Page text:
When the lethal dose of a pesticide is applied, 50% of bees die within two days. However, while so-called ‘sub-lethal’ doses do not have an immediate killing effect, in 2016, scientists reported the first evidence that sub-lethal impacts of neonicotinoid exposure were linked to large-scale population extinctions of wild bee species.
Of the 99 species of bee in Ireland, one third are threatened with extinction, including six species which are critically endangered, according to a 2006 regional survey conducted by the National Biodiversity Data Centre’s Úna Fitzpatrick. We have 21 bumblebee species, 77 solitary bee species and 1 honeybee species. The first 2 groups are in decline by as much as 50%, while the latter, Apis mellifera, was then not yet evaluated.
The NBDC has recorded a 50% decline in the distribution of 42 bee species across Ireland. Take the great yellow bumblebee, Bombus distinguendus. Prior to the 1980s, the bee was to be found all over Ireland, from the east coast through the midlands to Fermanagh in the north and Cork and Kerry in the southwest. However, since the 1980s, as a result of a loss of its preferred habitat of flower-rich grasslands and hay meadows, the bee is only now to be found in the most western parts of Ireland among the last remaining pockets of preferred habitat, namely on the Aran Islands and along the west coast of Connemara (see image courtesy of National Biodiversity Data Centre).
Table 1: The Red List status of the 42 most threatened of our 99 bee species (Fitzpatrick et al., 2006)
|Critically endangered (6 solitary species)
|Andrena humilis; Andrena marginata; Andrena trimmerana; Lasioglossum lativentre; Nomada argentata; Sphecodes gibbus.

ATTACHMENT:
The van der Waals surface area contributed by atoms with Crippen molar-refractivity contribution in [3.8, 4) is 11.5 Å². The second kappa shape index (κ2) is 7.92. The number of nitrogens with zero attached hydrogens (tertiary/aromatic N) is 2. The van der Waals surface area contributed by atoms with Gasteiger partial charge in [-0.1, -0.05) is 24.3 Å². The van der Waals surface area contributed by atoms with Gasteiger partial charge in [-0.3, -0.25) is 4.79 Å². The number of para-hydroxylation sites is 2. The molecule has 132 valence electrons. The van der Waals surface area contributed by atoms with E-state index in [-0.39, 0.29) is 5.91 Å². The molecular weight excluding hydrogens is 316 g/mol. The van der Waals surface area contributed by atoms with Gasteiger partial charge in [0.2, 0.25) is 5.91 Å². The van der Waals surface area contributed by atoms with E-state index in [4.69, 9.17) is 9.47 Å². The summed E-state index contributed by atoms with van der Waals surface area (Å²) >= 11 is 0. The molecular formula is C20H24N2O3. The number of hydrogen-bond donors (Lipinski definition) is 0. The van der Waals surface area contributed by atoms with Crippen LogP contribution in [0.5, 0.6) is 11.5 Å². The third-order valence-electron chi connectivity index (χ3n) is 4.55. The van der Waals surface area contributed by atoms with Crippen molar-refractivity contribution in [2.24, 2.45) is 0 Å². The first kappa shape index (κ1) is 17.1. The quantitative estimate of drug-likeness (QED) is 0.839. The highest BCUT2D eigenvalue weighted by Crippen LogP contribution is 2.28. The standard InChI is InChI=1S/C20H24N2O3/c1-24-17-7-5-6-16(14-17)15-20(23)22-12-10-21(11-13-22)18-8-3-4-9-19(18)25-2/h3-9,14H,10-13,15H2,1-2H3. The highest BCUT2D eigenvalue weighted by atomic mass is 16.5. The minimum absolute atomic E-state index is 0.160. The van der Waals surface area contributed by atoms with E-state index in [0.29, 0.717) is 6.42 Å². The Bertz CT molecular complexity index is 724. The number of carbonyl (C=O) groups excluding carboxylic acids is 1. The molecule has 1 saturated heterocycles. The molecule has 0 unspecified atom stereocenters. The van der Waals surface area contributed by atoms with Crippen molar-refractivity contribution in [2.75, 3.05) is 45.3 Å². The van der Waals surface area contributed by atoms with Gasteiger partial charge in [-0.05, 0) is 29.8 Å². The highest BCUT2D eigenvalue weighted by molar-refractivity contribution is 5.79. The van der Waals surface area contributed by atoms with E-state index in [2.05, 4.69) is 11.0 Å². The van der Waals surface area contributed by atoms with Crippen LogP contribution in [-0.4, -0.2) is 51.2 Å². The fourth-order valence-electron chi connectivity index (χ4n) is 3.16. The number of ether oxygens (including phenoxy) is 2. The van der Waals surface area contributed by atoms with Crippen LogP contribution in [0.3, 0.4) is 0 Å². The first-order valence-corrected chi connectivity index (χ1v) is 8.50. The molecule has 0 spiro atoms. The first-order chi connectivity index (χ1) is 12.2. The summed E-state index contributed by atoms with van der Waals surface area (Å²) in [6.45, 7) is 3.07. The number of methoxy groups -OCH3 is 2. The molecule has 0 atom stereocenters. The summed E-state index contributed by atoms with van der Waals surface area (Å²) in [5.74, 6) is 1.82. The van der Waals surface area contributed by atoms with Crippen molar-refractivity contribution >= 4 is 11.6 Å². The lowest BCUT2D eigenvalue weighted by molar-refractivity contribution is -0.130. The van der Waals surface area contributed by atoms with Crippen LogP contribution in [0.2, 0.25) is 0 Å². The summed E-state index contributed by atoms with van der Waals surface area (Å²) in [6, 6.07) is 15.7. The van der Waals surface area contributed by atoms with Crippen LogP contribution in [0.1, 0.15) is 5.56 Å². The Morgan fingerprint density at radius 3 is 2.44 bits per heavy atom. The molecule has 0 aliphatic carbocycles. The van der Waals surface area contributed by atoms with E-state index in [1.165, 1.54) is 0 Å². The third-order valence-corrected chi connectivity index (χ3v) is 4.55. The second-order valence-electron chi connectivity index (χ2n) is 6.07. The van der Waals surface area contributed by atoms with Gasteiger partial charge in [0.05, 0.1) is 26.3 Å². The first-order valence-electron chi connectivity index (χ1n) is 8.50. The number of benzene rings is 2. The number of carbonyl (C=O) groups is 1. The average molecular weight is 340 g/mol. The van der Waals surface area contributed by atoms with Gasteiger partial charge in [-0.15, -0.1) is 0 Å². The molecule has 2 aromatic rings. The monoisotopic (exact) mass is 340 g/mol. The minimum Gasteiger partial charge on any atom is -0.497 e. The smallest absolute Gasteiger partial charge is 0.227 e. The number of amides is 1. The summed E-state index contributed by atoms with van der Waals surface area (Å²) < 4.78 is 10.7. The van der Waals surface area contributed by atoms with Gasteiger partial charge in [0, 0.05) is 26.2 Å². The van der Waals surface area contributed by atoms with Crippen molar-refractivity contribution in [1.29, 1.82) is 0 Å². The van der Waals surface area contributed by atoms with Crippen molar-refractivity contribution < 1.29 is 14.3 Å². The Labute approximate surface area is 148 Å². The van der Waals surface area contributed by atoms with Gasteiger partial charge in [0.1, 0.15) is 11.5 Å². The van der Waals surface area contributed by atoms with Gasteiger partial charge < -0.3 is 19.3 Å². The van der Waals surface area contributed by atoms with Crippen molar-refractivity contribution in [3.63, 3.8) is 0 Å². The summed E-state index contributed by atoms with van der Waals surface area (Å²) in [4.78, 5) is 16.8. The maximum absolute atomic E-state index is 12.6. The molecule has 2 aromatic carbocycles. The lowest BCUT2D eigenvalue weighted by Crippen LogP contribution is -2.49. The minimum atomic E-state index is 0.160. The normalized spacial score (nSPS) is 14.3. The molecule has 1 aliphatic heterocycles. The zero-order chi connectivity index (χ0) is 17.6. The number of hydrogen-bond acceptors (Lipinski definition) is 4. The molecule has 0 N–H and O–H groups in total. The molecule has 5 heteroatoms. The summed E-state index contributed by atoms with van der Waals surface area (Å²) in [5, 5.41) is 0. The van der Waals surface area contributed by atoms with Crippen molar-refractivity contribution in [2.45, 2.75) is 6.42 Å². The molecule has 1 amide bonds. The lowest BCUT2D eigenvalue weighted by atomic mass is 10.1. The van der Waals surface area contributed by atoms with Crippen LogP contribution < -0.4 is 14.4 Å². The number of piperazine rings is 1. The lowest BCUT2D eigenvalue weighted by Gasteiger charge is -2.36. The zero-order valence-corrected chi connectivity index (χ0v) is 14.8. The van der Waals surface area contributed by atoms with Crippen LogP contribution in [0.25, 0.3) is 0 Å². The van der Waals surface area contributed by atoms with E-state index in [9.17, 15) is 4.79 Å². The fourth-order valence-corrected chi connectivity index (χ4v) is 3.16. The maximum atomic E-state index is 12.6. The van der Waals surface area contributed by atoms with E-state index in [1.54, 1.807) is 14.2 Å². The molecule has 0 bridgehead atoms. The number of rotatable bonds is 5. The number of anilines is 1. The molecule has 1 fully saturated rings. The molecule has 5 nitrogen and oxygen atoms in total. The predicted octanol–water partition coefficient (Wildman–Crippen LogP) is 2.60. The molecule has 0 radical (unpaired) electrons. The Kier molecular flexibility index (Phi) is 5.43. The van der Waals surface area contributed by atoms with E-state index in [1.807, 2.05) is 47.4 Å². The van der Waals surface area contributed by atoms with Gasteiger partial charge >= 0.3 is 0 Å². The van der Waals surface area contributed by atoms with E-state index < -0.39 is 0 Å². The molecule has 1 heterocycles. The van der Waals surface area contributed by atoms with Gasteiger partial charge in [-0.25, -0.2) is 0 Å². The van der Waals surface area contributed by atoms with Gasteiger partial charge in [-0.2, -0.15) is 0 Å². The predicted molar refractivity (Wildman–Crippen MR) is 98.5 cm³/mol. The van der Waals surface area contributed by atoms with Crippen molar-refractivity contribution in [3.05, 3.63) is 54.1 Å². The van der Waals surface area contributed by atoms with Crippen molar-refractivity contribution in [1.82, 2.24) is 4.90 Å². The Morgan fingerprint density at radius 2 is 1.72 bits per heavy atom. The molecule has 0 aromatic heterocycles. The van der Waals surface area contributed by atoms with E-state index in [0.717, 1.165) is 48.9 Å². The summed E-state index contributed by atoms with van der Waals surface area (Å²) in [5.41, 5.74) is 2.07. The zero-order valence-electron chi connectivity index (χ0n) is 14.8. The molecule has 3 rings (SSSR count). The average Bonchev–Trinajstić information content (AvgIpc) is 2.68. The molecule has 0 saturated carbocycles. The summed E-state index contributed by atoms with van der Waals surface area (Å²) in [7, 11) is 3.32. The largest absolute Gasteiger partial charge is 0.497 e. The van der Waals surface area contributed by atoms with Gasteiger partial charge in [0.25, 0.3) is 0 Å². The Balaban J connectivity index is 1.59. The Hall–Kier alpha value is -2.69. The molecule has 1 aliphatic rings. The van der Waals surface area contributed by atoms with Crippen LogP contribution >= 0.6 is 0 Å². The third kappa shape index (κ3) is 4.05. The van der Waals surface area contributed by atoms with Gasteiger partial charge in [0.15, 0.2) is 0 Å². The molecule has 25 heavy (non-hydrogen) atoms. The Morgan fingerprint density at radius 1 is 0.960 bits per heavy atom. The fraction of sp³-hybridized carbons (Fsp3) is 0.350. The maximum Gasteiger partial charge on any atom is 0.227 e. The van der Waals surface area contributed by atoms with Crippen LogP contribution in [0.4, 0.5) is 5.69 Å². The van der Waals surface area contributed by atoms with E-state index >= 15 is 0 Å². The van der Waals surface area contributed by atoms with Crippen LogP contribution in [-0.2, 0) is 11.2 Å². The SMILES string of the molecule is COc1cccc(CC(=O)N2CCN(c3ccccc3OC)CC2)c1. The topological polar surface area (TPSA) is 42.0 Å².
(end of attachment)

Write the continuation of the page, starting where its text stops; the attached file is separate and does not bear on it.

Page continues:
|Endangered (4 bumblebee and 6 solitary species)
|Bombus barbutellus; Bombus rupestris; Bombus distinguendus; Bombus sylvarum; Coelioxys elongata; Hylaeus brevicornis; Nomada goodeniana; Nomada obtusifrons; Nomada striata; Sphecodes ferruginatus.
|Vulnerable (2 bumblebee and 12 solitary species)
|Andrena angustior; Andrena coitana; Andrena denticulata; Andrena fuscipes; Andrena nigroaenea; Andrena praecox; Andrena semilaevis; Bombus (P.) campestris; Bombus ruderarius; Colletes floralis; Hylaeus hyalinatus; Lasioglossum nitidiusculum; Lasioglossum rufitarse; Sphecodes hyalinatus.
|Near Threatened (3 bumblebee and 9 solitary species)
|Andrena barbilabris; Andrena fucata; Bombus (P.) bohemicus; Bombus lapidarius; Bombus muscorum; Colletes similis; Halictus tumulorum; Megachile centuncularis; Megachile maritima; Megachile willughbiella; Nomada panzeri; Osmia aurulenta.
Scientists have recorded a 76% decrease in flying insects over the past 30 years. A 2019 German study conducted in 62 nature reserves stated that the fall in insect numbers needs to be given serious consideration in light of a decline in the number of other species that rely on insects as a source of food. Such studies, it has been suggested, show that we are now witnessing the beginning of a sixth mass extinction event. To sign the petition, go to https://www.savebeesandfarmers.eu
Written by Stephen Mulkearn, science writer and graduate ecologist.